Robert Groves is stepping down as the head of the Census Bureau to become provost of Georgetown University.
Groves will begin his new position in late August.
“While I am honored by this rare personal and professional opportunity to help lead Georgetown to even greater heights than it already enjoys, I must also tell you that I am enormously proud of the work we have accomplished together over the past three years,” Groves wrote in an email obtained by Federal News Radio. Deputy Secretary of the Commerce Department Rebecca Blank wrote in a blog post that Groves’ departure will be “bittersweet.”
“This is a significant and highly deserved honor for him — and a major capstone to his notable academic career,” Blank wrote.
She said Groves has helped increase efficiencies at Census in his nearly three years at the agency.
Groves was confirmed as director in June 2009. In a blog post today, Groves pointed to the accomplishments of the past few years.
“The wonderful 2010 Census team defied all the naysayers to complete a successful census on time and $1.9 billion under budget,” he wrote.
Blank said Groves helped organize a more cost-efficient Census 2020 and led a formal reorganization of the agency, “reestablishing the research directorate to spur technical innovation. With the implementation of a corporate hiring and job rotation program, Dr. Groves has worked to expand the breadth of skills among Census staff to effectively lead the Bureau into the 21st century.”
Sen. Tom Carper (D-Del.), who chairs the Senate subcommittee on federal financial management, said Groves joined Census when the agency “faced many operational and management challenges” but confronted them head-on.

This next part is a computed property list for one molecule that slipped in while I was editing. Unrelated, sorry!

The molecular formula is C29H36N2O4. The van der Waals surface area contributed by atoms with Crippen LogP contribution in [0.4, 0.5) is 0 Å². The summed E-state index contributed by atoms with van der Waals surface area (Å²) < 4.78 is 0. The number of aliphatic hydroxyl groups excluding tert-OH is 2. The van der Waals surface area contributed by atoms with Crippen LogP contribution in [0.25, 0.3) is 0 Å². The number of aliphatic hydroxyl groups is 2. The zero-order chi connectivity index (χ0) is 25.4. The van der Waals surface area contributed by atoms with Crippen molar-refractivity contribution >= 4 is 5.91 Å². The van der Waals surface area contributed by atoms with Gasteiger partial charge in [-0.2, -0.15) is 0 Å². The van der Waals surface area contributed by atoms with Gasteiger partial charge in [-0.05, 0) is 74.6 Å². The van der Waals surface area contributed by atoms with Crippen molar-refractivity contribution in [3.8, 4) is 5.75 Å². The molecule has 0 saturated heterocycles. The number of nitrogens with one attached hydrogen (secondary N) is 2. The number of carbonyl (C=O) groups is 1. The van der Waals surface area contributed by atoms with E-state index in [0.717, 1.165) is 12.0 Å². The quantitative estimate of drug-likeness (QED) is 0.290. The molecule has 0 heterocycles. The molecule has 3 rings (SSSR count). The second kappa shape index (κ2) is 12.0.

“Through his impressive skill set and background in issues related to the Census and to statistics, he helped right the ship, ensuring the successful completion of the 2010 Decennial Census,” Carper said in a release.
In a statement, Rep. Darrell Issa (R-Calif.), the chairman of the House Oversight and Government Reform Committee, said Groves’s tenure at the head of the agency “is proof that appointing good people makes a big difference, and I urge the President to look for another servant of Robert’s caliber when naming his replacement.”
The agency is in the midst of an 18-month restructuring of its field offices to reduce costs by $15 million to $18 million annually beginning in 2014. When completed, six of the agency’s 12 regional offices will permanently close, affecting about 330 out of the 7,200 employees in the field office workforce. This is the first field office restructuring at Census in 50 years.
Advances in technology have made restructuring possible. In his blog post, Groves pointed to improvements in the agency’s IT operations.
Census has “launched an internal social media tool that will improve internal communication/collaboration; they’ve built a private cloud to increase computing efficiency; they’re addressing the mix of research and production computing needs; they’ve built a Center for Applied Technology, which is a safe environment to try out high-risk, high-payoff ideas,” he wrote.
Previously, Groves was the Census’ associate director of statistical design, methodology and standards. He also has worked as a professor at the University of Michigan and the University of Maryland.
In a time when federal employees have become a target of deficit cuts, Groves wrote, “We all read in the papers each day some commentary on how federal employees are unmotivated, unproductive, and wasteful. I’ve met many who defy that stereotype. They do, however, need leaders who listen to their ideas, leaders who will support them when they trip attempting stretch goals, leaders who believe that government agencies can be as efficient as any other organization.”
Francis Rose is the host of In Depth, which airs weekdays from 4-7 p.m. on 1500 AM in the Washington, DC metro area and online everywhere. Francis has covered all three branches of the federal government as a broadcast journalist since 1998. He joined Federal News Radio in 2006, and launched In Depth in 2008 as a daily show focused on connecting federal executives to the information they need to do their jobs better.